The War on Terror is often framed as a clash between western champions of modernity and the medieval mindset of Salafis. Yet these days our own commitment to even medieval guarantees of due process often seems, at best, half-hearted. As The Washington Post reported on Sunday [Jan. 2, 2005], the Pentagon and CIA are developing "long term solutions" for terror suspects held at Guantanamo Bay and various CIA facilities whom the government intends neither to release nor, due to lack of evidence, to try in court. Proposals include the construction of "Camp 6" (a belated sequel, perhaps, to Slaughterhouse Five), a $25 million prison to house 200 people. Indefinitely.

Sen. Richard Lugar (R-Ind.), who chairs the Senate Foreign Relations committee, has already distanced himself from the idea, agreeing with Sen. Carl Levin (D-Mich.) that "some modicum of due process" is required before even foreigners are imprisoned for life. Yet with details still maddeningly vague at this stage, nobody seems entirely sure yet just what makes a modicum.

The Supreme Court's ruling in Rasul v. Bush this summer established that detainees at Guantanamo's Camp X-Ray have a right to some sort of review of their designation as enemy combatants. Most of the 550 prisoners (a term the administration continues to reject -- "detainees," please) still held at Guantanamo have since been affording such a hearing. Two have been recommended for release. This indicates either that the military did a remarkably good job of filtering when, prior to the Court's decision, it released some 200 prisoners deemed of little intelligence value, or that these "combatant status review tribunals" have a distinctly marsupial character. In November, Washington, D.C., Disctrict Court Judge James Robertson ordered a halt to the trial by tribunal of Salim Ahmed Hamdn, alleged to be Osama bin Laden's chauffeur, repudiating "the government's argument that the President has untrammeled power to establish military tribunals," and some 50 other detainees have filed challenges to the review process, alleging that it fails to provide due process.

Civil rights attorney Harvey Silverglate, who writes about the rights of detainees in a January reason cover story, suspects the government may attempt to sidestep the controversy by "plunging into one of the glaring loopholes in the Supreme Court's decision. The Court's ruling in Rasul turned on its finding that, despite being located on Cuban soil, Camp X-Ray is de facto under the "complete jurisdiction and control" of the United States. That leaves open the possibility, says Silverglate, that a U.S.-sponsored prison on foreign soil, over which another government exercised greater nominal control, might escape such scrutiny. And if the 9/11 Recommendations Implementation Act, passed by the House of Representatives this fall, is any indication, legislators are eager to make it easier for the Director of Homeland Security to render aliens into the hands of foreign governments, whether or not they have any connection to the country to which they're being sent.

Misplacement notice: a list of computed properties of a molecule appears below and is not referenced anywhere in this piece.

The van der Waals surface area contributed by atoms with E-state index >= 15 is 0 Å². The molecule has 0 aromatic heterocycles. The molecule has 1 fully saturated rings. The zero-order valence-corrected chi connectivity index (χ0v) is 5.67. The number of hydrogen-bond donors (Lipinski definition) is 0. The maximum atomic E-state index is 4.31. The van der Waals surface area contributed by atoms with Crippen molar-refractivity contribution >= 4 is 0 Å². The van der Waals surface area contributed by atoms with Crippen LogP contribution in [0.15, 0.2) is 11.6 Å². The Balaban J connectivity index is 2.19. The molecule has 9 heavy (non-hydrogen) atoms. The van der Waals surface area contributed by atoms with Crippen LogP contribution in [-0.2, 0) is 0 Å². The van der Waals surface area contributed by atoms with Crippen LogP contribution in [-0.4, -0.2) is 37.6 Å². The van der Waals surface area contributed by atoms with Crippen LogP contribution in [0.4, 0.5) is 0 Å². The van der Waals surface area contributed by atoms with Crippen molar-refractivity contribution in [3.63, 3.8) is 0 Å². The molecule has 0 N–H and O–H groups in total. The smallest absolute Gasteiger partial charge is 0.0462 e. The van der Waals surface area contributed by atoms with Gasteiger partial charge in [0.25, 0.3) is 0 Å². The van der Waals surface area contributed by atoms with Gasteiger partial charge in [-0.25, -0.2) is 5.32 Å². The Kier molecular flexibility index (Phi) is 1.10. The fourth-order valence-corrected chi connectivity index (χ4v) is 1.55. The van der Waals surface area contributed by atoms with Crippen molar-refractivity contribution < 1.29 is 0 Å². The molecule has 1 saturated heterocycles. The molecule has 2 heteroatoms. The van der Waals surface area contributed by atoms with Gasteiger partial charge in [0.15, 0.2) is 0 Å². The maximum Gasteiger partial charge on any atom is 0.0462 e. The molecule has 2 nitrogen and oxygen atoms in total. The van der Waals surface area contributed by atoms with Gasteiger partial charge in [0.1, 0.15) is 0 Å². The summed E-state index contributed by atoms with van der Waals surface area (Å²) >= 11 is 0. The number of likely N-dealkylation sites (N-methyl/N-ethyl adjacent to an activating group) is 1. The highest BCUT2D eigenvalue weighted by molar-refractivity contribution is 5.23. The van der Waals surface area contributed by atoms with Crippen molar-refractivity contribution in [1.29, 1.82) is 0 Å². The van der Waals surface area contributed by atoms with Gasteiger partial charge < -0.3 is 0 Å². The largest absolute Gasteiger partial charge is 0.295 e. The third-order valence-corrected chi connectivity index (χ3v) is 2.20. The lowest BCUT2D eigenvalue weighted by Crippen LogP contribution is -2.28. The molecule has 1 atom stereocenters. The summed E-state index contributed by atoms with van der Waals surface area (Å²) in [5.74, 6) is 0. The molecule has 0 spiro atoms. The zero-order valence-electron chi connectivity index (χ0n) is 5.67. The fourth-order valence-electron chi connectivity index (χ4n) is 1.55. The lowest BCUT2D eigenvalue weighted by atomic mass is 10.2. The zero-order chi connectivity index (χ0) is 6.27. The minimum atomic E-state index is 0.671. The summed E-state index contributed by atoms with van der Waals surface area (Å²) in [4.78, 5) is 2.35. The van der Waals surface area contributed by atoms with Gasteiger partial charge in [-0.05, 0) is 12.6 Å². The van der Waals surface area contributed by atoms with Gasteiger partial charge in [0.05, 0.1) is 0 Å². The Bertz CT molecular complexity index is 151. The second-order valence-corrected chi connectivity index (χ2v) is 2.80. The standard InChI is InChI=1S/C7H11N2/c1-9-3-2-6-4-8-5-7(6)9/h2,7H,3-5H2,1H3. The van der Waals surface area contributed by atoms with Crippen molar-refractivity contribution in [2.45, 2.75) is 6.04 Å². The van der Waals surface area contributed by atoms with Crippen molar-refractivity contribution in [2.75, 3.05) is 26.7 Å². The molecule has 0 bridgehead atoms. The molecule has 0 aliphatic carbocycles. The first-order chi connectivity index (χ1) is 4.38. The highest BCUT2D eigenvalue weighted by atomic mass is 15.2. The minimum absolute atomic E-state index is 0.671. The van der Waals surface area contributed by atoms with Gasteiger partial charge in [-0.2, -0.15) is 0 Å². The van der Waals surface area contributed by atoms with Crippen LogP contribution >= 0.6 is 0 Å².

As the debate over the fate of the detainees -- or as much of the debate is allowed to be aired in public -- heats up, many will doubtless be impatient with such dainty regard for the civil rights of a group which surely contains very many vicious thugs, none of whom had the good sense to be born American. We are, as the saying goes, at war -- grappling with monsters. And sometimes mercy drops not like a gentle rain but a hailstorm: As of late December, a dozen of the roughly 200 Guantanamo detainees released were known to have returned -- or at least turned -- to the fight against the U.S.

Lives are at stake in the War on Terror, of course. But lives are always at stake. When we release murder suspects whose guilt cannot be proved beyond a reasonable doubt, we implicitly commit ourselves to living among people we imagine are quite likely killers. If all that mattered were minimizing the risk to life, why not adopt for murder trials the "preponderance of the evidence" standard used in civil cases, or even the "precautionary principle" urged by environmentalists?

We decided long ago, at least when it comes to domestic justice, that there are abysses into which a free society will not stare, even at the cost of assuming significant risk. But when those same risks come clothed in the words war and terror, we become suddenly timorous, fearful of holding ourselves to even dramatically watered down evidentiary standards lest we release one guilty man along with 10 innocents.

We are at war. But even wars have rules, and even prisoners of war are supposed to be tried for war crimes or, at war's end, released. The rules are trickier now: Absent the prospect of signing a treaty for cessation of hostilities with a denationalized radical ummah, the war isn't over until we say so. For practical purposes, if the government has its way, that will mean we assume the power to watch men, so long as they're foreigners, grow old and die in a cage, either here or abroad, without affording them even the mildest presumption of innocence. If we genuinely believe that freedom is "God Almighty's gift to each and every person in the world," we must step back from that abyss.

Copyright 2008 Reason Magazine.